I Can Sing Fire

by Anne Lombardo Ardolino





Page Count: 
Publication Date: 
September, 2009
Publication Status: 
Out of Print





Oh, for the democratization of poetry! For the populace, for the youth, for the wild boys and girls of every generation! Let us celebrate direct emotion, purity of expression, raw feeling represented with the rawest of words. Let us celebrate New York, with its Beat Generations, its midnight cafés, its solid and sordid history of every type and era of class revolution. And let us not forget the individual artists and activists who spend their lives keeping New York's perpetual revolutions alive.

Anne Lombardo Ardolino (Oct. 1944 - Sept. 2014) embodied this spirit: in her presence, in her life, in her songs and art, and particularly in her poetry. In I Can Sing Fire we were able see what she'd been working on for decades: an aesthetic that was base but never banal, crude and sophisticated, and counterculture in a way that embraces the poetic tradition. In short, she brought us a book which was pure rock 'n' roll.

I Can Sing Fire was an easy read: it slammed through us like a concert, leaving us pumped for more art, unable to distinguish words from action. Despite it's immediate clarity, it wasn't simple: it was strong enough to pull us back in many times over.

I Can Sing Fire

I can sing fire
I can speak in over fourteen different colors
I can paint with words
which could never be seen
by the naked eye
such as
black rainbows at midnight
trees that can dance without moving
smooth black leopards
wearing smooth black spots
running through a white night's light moon
their shadows of a weightless blond silence
hanging like vapors beside them

and so then why am I not a poet?
just because
I never use words
like scintilla
or iota

but tell me why
is it even necessary
to be so fucking ar ti cu late?
I know how to bleed in the dark
without making a sound
without spilling a drip
you don't like blood
how it flakes when it dries

but this is my poetry
and I only feel obligated
to mention
that it stains.


all pink and wrinkled
puckered as if for a kiss
ah but don't be fooled

Ode to Marty Matz (R.I.P)

Whenever Marty spoke
rainbows whirled
bright flames curled
like peacock plumes
from his tongue

on the walls he passed
he cast
stained glass
of every color

he climbed the Indian rope
where he learned from magicians
how to weave red poppies
between the letters of his words

but perhaps breathing life
into the un enchanted
who could not understand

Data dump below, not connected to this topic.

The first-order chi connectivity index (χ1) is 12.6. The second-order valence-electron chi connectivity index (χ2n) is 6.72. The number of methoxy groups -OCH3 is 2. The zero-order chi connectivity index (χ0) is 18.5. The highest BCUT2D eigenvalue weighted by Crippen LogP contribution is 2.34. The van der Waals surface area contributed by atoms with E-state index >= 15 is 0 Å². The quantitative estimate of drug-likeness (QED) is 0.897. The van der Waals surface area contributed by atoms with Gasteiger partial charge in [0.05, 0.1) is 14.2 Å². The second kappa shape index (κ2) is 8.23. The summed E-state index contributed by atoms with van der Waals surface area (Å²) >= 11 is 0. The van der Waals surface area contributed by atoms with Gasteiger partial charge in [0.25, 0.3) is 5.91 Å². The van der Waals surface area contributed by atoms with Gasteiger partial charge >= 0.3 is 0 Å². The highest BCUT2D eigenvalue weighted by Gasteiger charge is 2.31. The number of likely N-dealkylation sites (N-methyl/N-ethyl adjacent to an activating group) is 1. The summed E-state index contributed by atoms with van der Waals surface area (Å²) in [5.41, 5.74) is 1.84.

finally taxed the poor man

now who will there be
to cook dinners of roses
for the spiritually homeless
God's un chosen people?

Now who will there be
to sing musical speeches
that the tin ears can hear
for once in their song-less lives?

Now who will there be
to make the promise
that some-day
God WILL say
to the souls that lay
in hell

"Okay—time served—you can come home now."

What people are saying about I Can Sing Fire:

"Anne Ardolino has the authentic voice of a woman who has survived the life with intelligence and wit. She has listened to the sounds of life and now is our chance to listen to her."
        —Jerome Poynton, literary executor of Herbert Huncke

"Anne's poetry sing songs it 's way thru the dark alleys of sin-stained reality. Brightly-colored words from deep in the jungle of the mind. Striking images forged in furnaces of trancended pain. Anne give voice to truths that are rarely heard and almost never available for reading."
        —Penny Arcade, author of Bad Reputation

"If Religion is for people who are afraid of going to hell, Anntelope's poetry is for those who have already been there: haunting and brutal but also tenderly redemptive—Sylvia Plath meets Mary Oliver—her poems flicker and gleam in the dark like switchblades, or candles..." 
        —Alan Kaufman, editor of The Outlaw Bible of American Poetry and author of Jew Boy: a memoir

"Pure Anne Ardolino is the Joan of Arc of the Lower East Side riding her charger on the hot steamy summer streets on a perpetual vision quest. She is seeking the growing strength of her words woven through the silken veil of her life and times. She is a complex woman with a powerful voice who should be heard."
        —Jeremiah Jay Newton, editor of The Letters, Diaries and Drawings Of Candy Darling

"Anne always seems to hit a home run with her poetry. She's down to earth and reaching for the heavens at the same time. Anne has survived a life on the fringes and come back with literary treasure. Buy this book—you won't be disappointed."
        —Jason Stuart Ratcliff, author of The Books of Angelhaunt and Rites of Passage